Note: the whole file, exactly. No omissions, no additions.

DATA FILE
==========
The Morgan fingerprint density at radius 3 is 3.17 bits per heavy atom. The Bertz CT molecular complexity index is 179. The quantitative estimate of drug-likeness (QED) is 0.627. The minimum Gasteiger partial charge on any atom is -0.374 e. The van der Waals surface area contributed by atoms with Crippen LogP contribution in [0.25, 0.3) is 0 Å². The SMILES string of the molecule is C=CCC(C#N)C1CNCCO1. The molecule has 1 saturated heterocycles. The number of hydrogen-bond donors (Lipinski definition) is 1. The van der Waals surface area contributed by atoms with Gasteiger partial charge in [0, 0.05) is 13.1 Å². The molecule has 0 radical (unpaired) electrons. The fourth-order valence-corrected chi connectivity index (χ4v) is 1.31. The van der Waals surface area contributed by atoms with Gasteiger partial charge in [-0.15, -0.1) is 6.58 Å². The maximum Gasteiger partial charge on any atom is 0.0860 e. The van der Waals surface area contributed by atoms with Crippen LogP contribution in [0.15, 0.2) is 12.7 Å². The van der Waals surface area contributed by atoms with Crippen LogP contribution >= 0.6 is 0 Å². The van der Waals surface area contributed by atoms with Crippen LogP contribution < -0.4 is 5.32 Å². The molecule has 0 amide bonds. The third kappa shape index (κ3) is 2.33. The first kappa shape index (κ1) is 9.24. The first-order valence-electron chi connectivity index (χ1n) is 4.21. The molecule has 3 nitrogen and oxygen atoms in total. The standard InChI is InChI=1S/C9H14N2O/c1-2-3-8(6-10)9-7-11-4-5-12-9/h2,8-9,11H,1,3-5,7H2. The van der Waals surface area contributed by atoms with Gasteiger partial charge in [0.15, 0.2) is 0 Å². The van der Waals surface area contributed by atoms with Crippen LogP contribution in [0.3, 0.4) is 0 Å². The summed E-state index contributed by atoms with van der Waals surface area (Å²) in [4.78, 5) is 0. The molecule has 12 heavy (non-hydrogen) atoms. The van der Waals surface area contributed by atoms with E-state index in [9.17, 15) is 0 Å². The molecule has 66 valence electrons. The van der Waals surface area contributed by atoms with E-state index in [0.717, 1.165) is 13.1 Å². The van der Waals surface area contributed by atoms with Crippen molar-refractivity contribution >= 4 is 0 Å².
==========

The Morgan fingerprint density at radius 3 is 3.17 bits per heavy atom. The Bertz CT molecular complexity index is 179. The quantitative estimate of drug-likeness (QED) is 0.627. The minimum Gasteiger partial charge on any atom is -0.374 e. The van der Waals surface area contributed by atoms with Crippen LogP contribution in [0.25, 0.3) is 0 Å². The SMILES string of the molecule is C=CCC(C#N)C1CNCCO1. The molecule has 1 saturated heterocycles. The number of hydrogen-bond donors (Lipinski definition) is 1. The van der Waals surface area contributed by atoms with Gasteiger partial charge in [0, 0.05) is 13.1 Å². The molecule has 0 radical (unpaired) electrons. The fourth-order valence-corrected chi connectivity index (χ4v) is 1.31. The van der Waals surface area contributed by atoms with Gasteiger partial charge in [-0.15, -0.1) is 6.58 Å². The maximum Gasteiger partial charge on any atom is 0.0860 e. The van der Waals surface area contributed by atoms with Crippen LogP contribution in [0.15, 0.2) is 12.7 Å². The van der Waals surface area contributed by atoms with Crippen LogP contribution >= 0.6 is 0 Å². The van der Waals surface area contributed by atoms with Crippen LogP contribution < -0.4 is 5.32 Å². The molecule has 0 amide bonds. The third kappa shape index (κ3) is 2.33. The first kappa shape index (κ1) is 9.24. The first-order valence-electron chi connectivity index (χ1n) is 4.21. The molecule has 3 nitrogen and oxygen atoms in total. The standard InChI is InChI=1S/C9H14N2O/c1-2-3-8(6-10)9-7-11-4-5-12-9/h2,8-9,11H,1,3-5,7H2. The van der Waals surface area contributed by atoms with Gasteiger partial charge in [0.15, 0.2) is 0 Å². The van der Waals surface area contributed by atoms with Crippen LogP contribution in [0.3, 0.4) is 0 Å². The summed E-state index contributed by atoms with van der Waals surface area (Å²) in [4.78, 5) is 0. The molecule has 12 heavy (non-hydrogen) atoms. The van der Waals surface area contributed by atoms with E-state index in [9.17, 15) is 0 Å². The molecule has 66 valence electrons. The van der Waals surface area contributed by atoms with E-state index in [0.717, 1.165) is 13.1 Å². The van der Waals surface area contributed by atoms with Crippen molar-refractivity contribution >= 4 is 0 Å².